Enderle started making the videos because he found himself repeating the same ideas at office hours and review sessions; he also knew that not all students were able to make it to these out-of-class meetings. “Students were always saying that they couldn’t make it to office hours or review sessions,” Enderle explains, “and I thought, well, what if I just record these things and cut them into clips by subject?”
And that’s precisely what he did. Using the departmental video camera, Enderle has created about 700 videos (approximately 200 per class). Initially, he posted them on SmartSite, but even with extensions he found he far exceeded the space limit. He looked for other options and decided on YouTube – “it’s a good medium,” Enderle explains, “because they’re on it anyway.”
At this point, Enderle says he’s recorded about “80% of what I want to do. I’ve taped all of my office hours and review sessions. I cut them into 2-10 minute segments of ‘answering this question’ and ‘talking about this concept,’ and then I created a playlist on YouTube according to the topic or textbook chapter title.” In addition to course content, Enderle records study tips and other bits of advice that he repeats in his classes.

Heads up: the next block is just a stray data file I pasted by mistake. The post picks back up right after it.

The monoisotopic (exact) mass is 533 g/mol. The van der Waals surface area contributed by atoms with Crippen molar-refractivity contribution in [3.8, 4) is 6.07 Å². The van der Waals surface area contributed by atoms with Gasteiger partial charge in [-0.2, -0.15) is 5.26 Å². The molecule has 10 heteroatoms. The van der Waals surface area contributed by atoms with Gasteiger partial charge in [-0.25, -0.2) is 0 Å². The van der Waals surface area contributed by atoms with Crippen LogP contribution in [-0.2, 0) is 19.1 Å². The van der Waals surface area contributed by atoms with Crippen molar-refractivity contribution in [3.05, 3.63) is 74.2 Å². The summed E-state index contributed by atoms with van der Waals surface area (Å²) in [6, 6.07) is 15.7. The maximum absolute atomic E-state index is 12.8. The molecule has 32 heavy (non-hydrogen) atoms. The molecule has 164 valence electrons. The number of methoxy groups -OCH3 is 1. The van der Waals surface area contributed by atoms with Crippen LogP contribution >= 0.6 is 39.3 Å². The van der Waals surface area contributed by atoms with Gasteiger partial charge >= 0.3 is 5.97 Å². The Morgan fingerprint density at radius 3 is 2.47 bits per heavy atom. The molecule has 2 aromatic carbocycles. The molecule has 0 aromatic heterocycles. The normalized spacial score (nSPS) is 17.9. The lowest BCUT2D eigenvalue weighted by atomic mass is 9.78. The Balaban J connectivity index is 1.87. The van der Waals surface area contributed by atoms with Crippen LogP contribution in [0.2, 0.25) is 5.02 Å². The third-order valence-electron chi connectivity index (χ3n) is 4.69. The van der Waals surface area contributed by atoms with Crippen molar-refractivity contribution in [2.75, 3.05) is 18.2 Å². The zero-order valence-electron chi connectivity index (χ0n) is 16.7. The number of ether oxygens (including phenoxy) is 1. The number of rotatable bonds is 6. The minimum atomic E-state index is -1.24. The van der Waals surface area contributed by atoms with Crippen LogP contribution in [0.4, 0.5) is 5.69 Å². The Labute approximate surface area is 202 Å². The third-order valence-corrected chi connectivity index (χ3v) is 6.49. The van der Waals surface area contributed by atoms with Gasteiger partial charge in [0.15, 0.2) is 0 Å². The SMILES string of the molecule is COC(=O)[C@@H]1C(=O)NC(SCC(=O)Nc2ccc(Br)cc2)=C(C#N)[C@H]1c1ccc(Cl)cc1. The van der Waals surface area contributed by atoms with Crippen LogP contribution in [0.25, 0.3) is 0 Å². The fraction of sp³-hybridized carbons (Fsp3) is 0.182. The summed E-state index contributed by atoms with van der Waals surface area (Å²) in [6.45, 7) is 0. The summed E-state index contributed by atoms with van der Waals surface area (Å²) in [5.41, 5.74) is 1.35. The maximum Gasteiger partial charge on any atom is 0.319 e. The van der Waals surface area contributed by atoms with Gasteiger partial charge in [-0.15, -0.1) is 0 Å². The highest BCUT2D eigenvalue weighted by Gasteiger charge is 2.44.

These videos not only supplement office hours and review sessions – they’ve become part of Enderle’s day-to-day pedagogy. When he covers a topic in class, he references the videos as a “talking textbook – I cover something, give an example, and then say, if you want more examples, then there are three videos you can watch.”
As is evident from the number of hits, Enderle’s videos are not just for students in his class. “Students usually watch the videos even if they don’t have my class,” Enderle notes. “They got used to me and like the way the videos work.”
To view the videos by topic, visit http://www.youtube.com/user/EnderlePhD and click “” on the left navigation menu.